I finished the book a few days ago and am now startig on The Elfstones of Shannara.  I've had a slow go at the book this time around, not sure why but I still loved it as much as I did the first time.  The action is sweeping and the characters enjoyable.  I came away with a greater understanding of the place this book holds in the Fantasy world and I appreciate it all the more for it.
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dulcinea3
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Re: JULY FEATURE #3: The Sword of Shannara: schedule extension

[ Edited ]

I'm just racing through it - I think I've read through chapter 25 already.  Slowpokes!  Yeah, I know you're reading other stuff, but I've also read two Agatha Christie novels since I started.  And I think Ryan is already on the Elfstones.

 

Must be all that partying by the waterfall... :smileywink:  Less diving - more reading!!!  (ha, ha, I'm only teasing you all!)

 

Edited: Ha, I see Ryan beat me to posting, and I was right!

Message Edited by dulcinea3 on 07-27-2009 02:10 PM
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carmen22
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Re: JULY FEATURE #3: The Sword of Shannara: schedule extension

[ Edited ]

dulcinea3 wrote:

I'm just racing through it - I think I've read through chapter 25 already.  Slowpokes!  Yeah, I know you're reading other stuff, but I've also read two Agatha Christie novels since I started.  And I think Ryan is already on the Elfstones.

 

Must be all that partying by the waterfall... :smileywink:  Less diving - more reading!!!  (ha, ha, I'm only teasing you all!)

 

Edited: Ha, I see Ryan beat me to posting, and I was right!

Message Edited by dulcinea3 on 07-27-2009 02:10 PM

 

It's our discussions that usually take up most of our time, we may have finished Warbreaker but our discussion is far from over... LOL! Yes, we know we are all running a little behind on this book this time, it was our first month to try and get two big discussions in and I went out of Town and ruined our whole schedule...LOL! Plus, Agatha Christie novels are not as HUGE as our Fantasy books of late...LOL! But, hey, we still have a few days left of this month, so I think since we are back on track we will fly right through the rest of The Sword.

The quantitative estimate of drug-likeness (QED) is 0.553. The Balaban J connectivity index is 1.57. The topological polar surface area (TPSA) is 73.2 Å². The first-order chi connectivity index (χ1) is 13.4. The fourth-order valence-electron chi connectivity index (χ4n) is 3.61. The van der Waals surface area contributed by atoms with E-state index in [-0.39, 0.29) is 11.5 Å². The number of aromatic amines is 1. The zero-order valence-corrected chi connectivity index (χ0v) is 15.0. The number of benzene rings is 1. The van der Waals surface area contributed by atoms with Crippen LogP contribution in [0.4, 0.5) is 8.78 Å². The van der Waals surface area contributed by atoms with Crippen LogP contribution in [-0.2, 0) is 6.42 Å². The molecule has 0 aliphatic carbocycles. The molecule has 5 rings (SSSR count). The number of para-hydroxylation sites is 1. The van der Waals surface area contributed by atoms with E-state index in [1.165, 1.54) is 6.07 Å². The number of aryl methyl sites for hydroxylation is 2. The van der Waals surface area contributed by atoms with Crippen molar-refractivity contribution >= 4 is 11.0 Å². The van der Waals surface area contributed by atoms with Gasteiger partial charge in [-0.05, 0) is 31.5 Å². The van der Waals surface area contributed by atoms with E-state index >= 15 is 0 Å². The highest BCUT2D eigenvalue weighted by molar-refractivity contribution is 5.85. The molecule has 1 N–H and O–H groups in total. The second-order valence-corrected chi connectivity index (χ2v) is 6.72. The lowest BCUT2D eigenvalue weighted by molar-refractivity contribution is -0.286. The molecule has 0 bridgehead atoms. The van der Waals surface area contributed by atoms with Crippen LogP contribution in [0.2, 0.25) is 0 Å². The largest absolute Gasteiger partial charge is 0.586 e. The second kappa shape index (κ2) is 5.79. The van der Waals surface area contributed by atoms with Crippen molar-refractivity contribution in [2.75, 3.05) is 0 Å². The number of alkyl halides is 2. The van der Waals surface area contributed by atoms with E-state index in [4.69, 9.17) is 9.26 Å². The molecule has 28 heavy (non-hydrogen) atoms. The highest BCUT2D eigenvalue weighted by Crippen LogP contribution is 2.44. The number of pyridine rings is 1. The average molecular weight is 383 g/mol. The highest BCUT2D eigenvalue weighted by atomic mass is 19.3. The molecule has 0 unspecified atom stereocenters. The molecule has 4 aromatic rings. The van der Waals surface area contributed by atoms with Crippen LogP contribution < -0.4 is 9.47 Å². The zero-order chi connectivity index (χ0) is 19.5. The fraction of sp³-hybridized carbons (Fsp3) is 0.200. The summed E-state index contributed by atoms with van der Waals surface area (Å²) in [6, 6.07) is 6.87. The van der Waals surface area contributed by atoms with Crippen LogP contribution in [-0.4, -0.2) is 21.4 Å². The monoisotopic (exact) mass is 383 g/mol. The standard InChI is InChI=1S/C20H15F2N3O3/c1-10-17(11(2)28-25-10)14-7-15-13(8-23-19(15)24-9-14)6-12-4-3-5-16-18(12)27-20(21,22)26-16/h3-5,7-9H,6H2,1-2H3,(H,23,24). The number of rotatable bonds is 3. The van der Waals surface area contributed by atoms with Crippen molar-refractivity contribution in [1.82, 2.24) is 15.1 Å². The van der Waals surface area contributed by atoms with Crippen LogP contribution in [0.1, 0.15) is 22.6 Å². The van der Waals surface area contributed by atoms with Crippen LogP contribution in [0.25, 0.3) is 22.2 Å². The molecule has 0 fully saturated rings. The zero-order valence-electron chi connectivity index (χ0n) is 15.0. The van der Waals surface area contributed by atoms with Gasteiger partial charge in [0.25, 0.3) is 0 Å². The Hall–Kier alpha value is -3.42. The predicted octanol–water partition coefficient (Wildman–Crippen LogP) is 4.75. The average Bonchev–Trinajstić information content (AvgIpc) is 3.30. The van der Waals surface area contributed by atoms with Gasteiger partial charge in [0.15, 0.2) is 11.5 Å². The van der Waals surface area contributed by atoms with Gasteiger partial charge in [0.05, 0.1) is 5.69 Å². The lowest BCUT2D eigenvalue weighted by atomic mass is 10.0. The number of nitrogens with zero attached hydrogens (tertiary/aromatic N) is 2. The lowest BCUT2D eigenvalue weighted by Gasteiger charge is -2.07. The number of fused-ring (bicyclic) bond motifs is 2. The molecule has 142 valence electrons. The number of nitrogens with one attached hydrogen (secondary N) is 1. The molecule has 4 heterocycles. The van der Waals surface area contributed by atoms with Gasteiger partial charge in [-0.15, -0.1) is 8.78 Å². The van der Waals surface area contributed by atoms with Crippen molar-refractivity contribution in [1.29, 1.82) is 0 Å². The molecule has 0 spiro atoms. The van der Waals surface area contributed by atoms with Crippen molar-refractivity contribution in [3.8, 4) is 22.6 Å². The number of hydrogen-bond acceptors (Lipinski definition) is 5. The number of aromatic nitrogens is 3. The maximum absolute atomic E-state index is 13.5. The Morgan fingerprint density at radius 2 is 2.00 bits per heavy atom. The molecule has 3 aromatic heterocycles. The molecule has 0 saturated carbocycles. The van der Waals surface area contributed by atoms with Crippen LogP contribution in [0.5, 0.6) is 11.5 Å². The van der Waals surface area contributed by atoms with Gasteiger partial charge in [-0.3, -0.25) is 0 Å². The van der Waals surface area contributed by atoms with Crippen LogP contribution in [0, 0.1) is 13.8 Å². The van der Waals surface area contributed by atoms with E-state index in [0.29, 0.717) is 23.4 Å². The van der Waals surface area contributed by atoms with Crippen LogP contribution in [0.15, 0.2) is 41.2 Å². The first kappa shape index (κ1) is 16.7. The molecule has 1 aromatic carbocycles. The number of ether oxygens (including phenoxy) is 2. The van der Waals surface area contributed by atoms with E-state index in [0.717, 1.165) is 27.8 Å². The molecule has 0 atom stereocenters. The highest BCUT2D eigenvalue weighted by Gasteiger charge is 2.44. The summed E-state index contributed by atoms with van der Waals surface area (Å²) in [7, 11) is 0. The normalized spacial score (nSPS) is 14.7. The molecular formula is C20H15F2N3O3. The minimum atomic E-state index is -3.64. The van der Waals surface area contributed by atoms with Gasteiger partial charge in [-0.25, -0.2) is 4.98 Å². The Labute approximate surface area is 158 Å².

Message Edited by carmen22 on 07-27-2009 03:22 PM
_______________________
"Bright colors, Vasher thought. I'll have to get used to those again. In any other nation, the vibrant blues and yellows would have been ridiculous on soldiers. This, however, was Hallandren: land of Returned gods, Lifeless servants, BioChromatic research, and - of course - color." Warbreaker By Brandon Sanderson
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Ryan_G
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Re: JULY FEATURE #3: The Sword of Shannara: schedule extension


carmen22 wrote:

dulcinea3 wrote:

I'm just racing through it - I think I've read through chapter 25 already.  Slowpokes!  Yeah, I know you're reading other stuff, but I've also read two Agatha Christie novels since I started.  And I think Ryan is already on the Elfstones.

 

Must be all that partying by the waterfall... :smileywink:  Less diving - more reading!!!  (ha, ha, I'm only teasing you all!)

 

Edited: Ha, I see Ryan beat me to posting, and I was right!

Message Edited by dulcinea3 on 07-27-2009 02:10 PM

 

It's our discussions that usually take up most of our time, we may have finished Warbreaker but our discussion is far from over... LOL! Yes, we know we are all running a little behind on this book this time, it was our first month to try and get two big discussions in and I went out of Town and ruined our whole schedule...LOL! Plus, Agatha Christie novels are not as HUGE as our Fantasy books of late...LOL! But, hey, we still have a few days left of this month, so I think since we are back on track we will fly right through the rest of The Sword. 
Message Edited by carmen22 on 07-27-2009 03:22 PM

 

Hey now.  Agatha Christie novels may not be as long but there there are a lot of them.  And you have to pay attention to alot of the fine details in order to solve the case. :smileywink:

 

 

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carmen22
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Re: JULY FEATURE #3: The Sword of Shannara by Terry Brooks


Nadine wrote:

dulcinea3 wrote: